Author Topic: yChan's Knot - Y69 Knot  (Read 496 times)

siriuso

  • Exp. Member
  • ****
  • Posts: 165
yChan's Knot - Y69 Knot
« on: August 29, 2018, 11:40:43 AM »
Hi dear all,

I attach here a bowline. Welcome for your comments.

Happy Knotting
yChan
« Last Edit: August 30, 2018, 07:54:06 PM by siriuso »

agent_smith

  • Sr. Member
  • *****
  • Posts: 975
Re: yChan's Knot - Y69 Bowline
« Reply #1 on: August 29, 2018, 01:45:07 PM »
per yChan:
Quote
I attach here a bowline. Welcome for your comments.

I admire your tenacity in trying to devise a structure that is entitled to use the name 'Bowline'.

I can comment as follows:
In the final front/rear images you show - it fails to qualify as any type of Bowline (eg not even deserving of the title 'virtual Bowline'). But, read on...

However... the dressing you show is transient - when you apply load, it undergoes a transformation into a virtual Bowline.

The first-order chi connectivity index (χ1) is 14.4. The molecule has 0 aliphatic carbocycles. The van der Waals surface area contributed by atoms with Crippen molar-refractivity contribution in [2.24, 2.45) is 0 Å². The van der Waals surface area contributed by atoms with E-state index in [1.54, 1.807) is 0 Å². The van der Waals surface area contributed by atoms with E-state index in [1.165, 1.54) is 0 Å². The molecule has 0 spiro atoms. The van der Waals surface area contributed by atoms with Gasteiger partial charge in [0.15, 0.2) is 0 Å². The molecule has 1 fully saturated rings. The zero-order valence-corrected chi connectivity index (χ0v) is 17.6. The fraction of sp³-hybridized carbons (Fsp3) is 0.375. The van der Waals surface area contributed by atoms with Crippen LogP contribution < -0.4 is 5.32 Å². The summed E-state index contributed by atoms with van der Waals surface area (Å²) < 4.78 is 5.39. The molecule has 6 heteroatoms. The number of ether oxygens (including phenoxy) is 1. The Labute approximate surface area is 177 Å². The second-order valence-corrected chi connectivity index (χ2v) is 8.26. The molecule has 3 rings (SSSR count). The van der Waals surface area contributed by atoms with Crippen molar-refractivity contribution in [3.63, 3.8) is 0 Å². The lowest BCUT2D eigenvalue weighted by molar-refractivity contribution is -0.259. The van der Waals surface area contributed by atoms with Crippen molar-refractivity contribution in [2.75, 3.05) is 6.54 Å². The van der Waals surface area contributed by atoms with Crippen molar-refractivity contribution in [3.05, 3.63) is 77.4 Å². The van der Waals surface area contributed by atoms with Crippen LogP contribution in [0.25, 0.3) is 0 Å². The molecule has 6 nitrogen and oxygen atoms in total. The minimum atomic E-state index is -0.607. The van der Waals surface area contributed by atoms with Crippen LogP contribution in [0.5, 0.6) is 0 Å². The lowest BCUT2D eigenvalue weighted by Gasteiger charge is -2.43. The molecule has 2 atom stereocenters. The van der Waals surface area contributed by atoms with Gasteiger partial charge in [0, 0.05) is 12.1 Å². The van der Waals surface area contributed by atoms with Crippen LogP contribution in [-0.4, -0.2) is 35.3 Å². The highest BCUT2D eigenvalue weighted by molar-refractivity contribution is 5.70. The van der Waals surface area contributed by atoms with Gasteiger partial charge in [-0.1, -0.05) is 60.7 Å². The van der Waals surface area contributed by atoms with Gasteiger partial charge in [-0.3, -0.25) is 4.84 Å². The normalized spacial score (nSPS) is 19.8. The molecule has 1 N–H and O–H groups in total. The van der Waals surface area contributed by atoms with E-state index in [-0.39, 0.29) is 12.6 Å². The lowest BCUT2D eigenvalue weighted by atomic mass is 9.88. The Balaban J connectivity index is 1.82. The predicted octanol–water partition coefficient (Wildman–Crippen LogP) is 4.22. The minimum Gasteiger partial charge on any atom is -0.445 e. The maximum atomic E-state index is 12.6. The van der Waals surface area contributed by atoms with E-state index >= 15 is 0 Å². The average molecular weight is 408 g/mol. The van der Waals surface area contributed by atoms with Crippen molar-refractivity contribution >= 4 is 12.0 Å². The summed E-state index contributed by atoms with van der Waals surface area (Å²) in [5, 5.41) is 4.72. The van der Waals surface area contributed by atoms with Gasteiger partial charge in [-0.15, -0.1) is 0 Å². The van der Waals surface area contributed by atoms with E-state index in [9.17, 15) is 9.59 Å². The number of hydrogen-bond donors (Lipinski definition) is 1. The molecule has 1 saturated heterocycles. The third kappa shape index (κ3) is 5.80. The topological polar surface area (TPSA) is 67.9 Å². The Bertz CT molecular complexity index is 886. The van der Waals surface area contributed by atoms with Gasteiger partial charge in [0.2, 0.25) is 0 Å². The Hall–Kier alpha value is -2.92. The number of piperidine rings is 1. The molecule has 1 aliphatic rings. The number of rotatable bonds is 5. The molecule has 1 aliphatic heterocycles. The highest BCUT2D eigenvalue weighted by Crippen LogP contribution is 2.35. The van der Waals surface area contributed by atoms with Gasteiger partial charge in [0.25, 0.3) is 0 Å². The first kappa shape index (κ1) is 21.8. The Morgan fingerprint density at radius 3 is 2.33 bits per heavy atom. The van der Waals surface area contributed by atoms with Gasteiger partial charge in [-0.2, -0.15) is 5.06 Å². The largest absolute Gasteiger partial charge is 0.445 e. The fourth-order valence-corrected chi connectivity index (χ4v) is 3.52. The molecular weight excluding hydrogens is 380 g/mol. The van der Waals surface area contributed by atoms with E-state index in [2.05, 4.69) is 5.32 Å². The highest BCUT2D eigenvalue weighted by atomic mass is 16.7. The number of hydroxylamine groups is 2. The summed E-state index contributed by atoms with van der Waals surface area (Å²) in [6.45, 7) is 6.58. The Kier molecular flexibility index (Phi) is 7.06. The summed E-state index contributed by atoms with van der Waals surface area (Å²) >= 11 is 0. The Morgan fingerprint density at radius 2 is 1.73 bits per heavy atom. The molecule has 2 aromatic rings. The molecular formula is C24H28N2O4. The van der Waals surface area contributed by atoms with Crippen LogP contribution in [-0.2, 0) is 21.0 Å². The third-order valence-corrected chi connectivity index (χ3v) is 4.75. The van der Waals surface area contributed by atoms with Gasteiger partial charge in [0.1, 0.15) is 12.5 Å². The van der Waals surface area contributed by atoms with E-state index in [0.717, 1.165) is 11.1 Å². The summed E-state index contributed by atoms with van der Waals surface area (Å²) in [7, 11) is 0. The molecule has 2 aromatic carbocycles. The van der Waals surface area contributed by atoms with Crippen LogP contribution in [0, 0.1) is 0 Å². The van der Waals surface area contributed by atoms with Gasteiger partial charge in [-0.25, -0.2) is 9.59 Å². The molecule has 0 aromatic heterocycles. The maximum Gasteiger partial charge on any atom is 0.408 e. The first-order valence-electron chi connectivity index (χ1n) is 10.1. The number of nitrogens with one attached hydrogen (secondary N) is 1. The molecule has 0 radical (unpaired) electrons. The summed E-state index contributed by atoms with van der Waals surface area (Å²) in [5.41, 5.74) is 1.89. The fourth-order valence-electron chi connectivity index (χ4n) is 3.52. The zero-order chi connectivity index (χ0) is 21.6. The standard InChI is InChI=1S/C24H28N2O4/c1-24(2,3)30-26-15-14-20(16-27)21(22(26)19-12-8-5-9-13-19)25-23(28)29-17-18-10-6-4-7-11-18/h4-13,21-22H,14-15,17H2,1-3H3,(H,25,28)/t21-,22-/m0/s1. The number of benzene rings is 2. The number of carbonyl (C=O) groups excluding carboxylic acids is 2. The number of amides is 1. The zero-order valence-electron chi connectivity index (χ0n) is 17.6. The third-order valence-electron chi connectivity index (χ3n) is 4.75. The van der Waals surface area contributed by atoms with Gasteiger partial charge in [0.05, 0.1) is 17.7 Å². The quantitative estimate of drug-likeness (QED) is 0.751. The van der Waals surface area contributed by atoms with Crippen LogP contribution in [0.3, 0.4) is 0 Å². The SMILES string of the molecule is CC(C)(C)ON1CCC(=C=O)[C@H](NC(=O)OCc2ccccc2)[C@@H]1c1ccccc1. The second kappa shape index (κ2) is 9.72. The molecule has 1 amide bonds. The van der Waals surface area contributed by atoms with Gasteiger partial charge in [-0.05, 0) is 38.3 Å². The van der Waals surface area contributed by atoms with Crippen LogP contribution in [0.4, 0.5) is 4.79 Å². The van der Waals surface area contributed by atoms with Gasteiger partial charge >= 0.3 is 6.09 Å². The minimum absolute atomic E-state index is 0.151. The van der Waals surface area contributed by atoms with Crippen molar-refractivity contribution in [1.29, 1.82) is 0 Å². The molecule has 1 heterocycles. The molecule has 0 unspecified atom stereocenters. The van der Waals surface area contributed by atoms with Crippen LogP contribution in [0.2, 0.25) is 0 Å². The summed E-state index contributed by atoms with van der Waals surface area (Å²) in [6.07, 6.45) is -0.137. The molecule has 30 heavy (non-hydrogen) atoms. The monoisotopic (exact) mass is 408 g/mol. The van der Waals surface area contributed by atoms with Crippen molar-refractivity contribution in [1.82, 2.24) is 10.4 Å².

The transformation arrives at an energy stable state - and the collar performs a nice U turn around the SPart. The resultant knot has a nipping structure that fully encircles and clamps both legs of the collar.

Note that one of the key requirements of [a] 'Bowline' is the nipping structure must fully encircle and clamp both legs of the collar.

I am not sure if you were aware that the 'loose' dressing state you show is transient?
After transformation and settling into an energy stable state - it is a nice creation.

It even has 3 rope diameters inside the nipping structure - which almost takes the form of a #206 Crossing hitch.

One thing I should point out is that the returning eye leg has a tendency to pull down on the nipping structure - which might diminish the clamping of the legs of the collar.
I don't have time to load test the knot to assess the effect of this issue.
« Last Edit: August 29, 2018, 03:05:52 PM by agent_smith »

siriuso

  • Exp. Member
  • ****
  • Posts: 165
Re: yChan's Knot - Y69 Bowline
« Reply #2 on: August 30, 2018, 04:04:04 PM »
Hi dear all,

Well before presenting this knot, I have tried a few possible ways to make it qualified a bowline. Finally I got this.